What do you think are the implications of that for how people are thinking about using models maybe differently than they thought in the past because of these access patterns? Maybe it’s less people are thinking about the training side, and just like chaining – I don’t think it’s an accident we’ve seen a lot of like chaining things recently… But yeah, I don’t know, I’m curious to hear about your thoughts on the implications of how this landscape is changing to where we’ve kind of gone from, “Oh, let me download model weights” to “I could chain this API together with this API”, and that sort of thing.

I mean, definitely, it makes it a lot easier for a much more larger group of people to start experimenting with these models, because it just lowers the barrier of entry so much, and it enables people to not think about moving tensors across GPUs, and watching out for GPUs running out of memory, and updating model weights… It’s just another abstraction, and you can think about it just like every other cloud service out there. So if you want to build a new website, you no longer need to buy a physical machine, ship it to a data center, maybe go physically to that data center and sort of put the code on; it’s been abstracted away as a service you can reliably access. Somebody else has the world’s foremost experts making that service reliable for you, and you can focus on your core business problem, the core sort of product that you want to do, knowing that these other pieces are there, and are being handled by people whose sole job is to maintain the quality, and increase the quality of these models, and the uptime.

This is especially a factor when these models are massive; they need to be on so many different machines and GPUs, and it’s such a hassle to deploy your own models. You need a PhD maybe to really wrap your head around everything that is involved in something like that. And so yeah, it just frees up people to think about, “Okay, this is an API. Think about the frontier, of the next level of services that are now finally possible, that weren’t possible before.” And let’s say we saw new industries come out of these developments in AI.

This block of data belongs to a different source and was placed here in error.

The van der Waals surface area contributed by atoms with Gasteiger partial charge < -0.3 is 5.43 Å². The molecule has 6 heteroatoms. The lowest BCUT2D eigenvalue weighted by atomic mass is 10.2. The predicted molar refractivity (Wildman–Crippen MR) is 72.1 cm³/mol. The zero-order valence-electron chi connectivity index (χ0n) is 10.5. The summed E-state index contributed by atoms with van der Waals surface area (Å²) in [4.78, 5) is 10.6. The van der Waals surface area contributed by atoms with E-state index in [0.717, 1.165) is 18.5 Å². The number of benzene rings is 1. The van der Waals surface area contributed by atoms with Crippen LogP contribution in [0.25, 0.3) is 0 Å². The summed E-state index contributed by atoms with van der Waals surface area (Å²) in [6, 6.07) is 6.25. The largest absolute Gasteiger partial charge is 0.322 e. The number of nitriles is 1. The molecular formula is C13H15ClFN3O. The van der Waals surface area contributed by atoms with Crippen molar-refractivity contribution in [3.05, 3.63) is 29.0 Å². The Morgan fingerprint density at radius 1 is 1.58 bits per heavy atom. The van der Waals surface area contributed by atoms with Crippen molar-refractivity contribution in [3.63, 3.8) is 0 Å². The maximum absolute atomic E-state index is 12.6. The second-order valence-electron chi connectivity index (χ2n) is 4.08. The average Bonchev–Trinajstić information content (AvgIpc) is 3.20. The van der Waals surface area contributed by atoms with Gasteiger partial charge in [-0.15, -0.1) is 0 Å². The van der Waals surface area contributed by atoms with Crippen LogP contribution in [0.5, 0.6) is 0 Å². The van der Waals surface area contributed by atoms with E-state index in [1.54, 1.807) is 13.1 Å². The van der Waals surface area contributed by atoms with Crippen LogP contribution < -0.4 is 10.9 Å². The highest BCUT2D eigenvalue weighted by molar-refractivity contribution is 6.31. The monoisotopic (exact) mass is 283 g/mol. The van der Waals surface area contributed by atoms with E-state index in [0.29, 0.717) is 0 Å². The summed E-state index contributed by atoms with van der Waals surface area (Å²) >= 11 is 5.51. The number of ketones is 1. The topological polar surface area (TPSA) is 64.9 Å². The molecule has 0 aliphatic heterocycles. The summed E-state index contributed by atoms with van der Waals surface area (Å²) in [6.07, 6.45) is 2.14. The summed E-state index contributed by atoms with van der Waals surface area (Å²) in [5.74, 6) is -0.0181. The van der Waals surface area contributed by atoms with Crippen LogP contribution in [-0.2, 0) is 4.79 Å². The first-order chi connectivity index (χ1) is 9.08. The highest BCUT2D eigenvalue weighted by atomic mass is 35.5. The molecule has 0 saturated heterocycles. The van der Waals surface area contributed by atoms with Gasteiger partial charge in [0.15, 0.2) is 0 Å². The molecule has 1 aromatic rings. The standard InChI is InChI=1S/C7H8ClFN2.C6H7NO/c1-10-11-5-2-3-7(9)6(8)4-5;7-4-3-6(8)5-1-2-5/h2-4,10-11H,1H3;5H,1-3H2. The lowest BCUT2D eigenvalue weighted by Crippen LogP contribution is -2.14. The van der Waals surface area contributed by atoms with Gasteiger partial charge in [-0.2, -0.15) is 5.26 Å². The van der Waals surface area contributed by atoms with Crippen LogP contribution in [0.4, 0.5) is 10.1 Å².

[31:47] AI writing assistance, for example, is a type of industry where there’s so many companies now that didn’t exist before… And these companies just in general rely on APIs, and they can focus on really creating the best domain knowledge for them to help out their customers. So it really helps in the specialization and sort of that abstraction of not having to worry about this lower layer in the stack, where others are sort of handling it for you, and fine-tuning becomes as easy as uploading a text file, rather than a process of babysitting a model for a week to see what happens. And so that definitely increases the cycle of experimentation, but also the ease of deployment accelerates, let’s say, the coming of the next generation of products that are just now possible.

Yeah. And one of the things that we talked about before we started recording was some of your excitement around like multimodal models, and where those are going… I know that’s also increasingly easy to kind of tie different modalities together. I think the light bulb is going off for a lot of people. I even just had a conversation yesterday where someone was talking to me about like “Oh, a large language model - could it do this, or that?”, like for their use case… And I said, “Yeah, but what if you just add the image component on as well?” You can generate the copy for your ad, and the image for your ad, with generated text, and that sort of thing… Which I know a lot of people are trying, and a bunch of other things, too.

So what’s on your mind in terms of kind of multi-modality? I know you’ve written a lot about Stable Diffusion and other things recently… Where’s your mind with respect to that, and what are some of the use cases that that you’re thinking of, or the sort of applied things that are interesting to you in that space?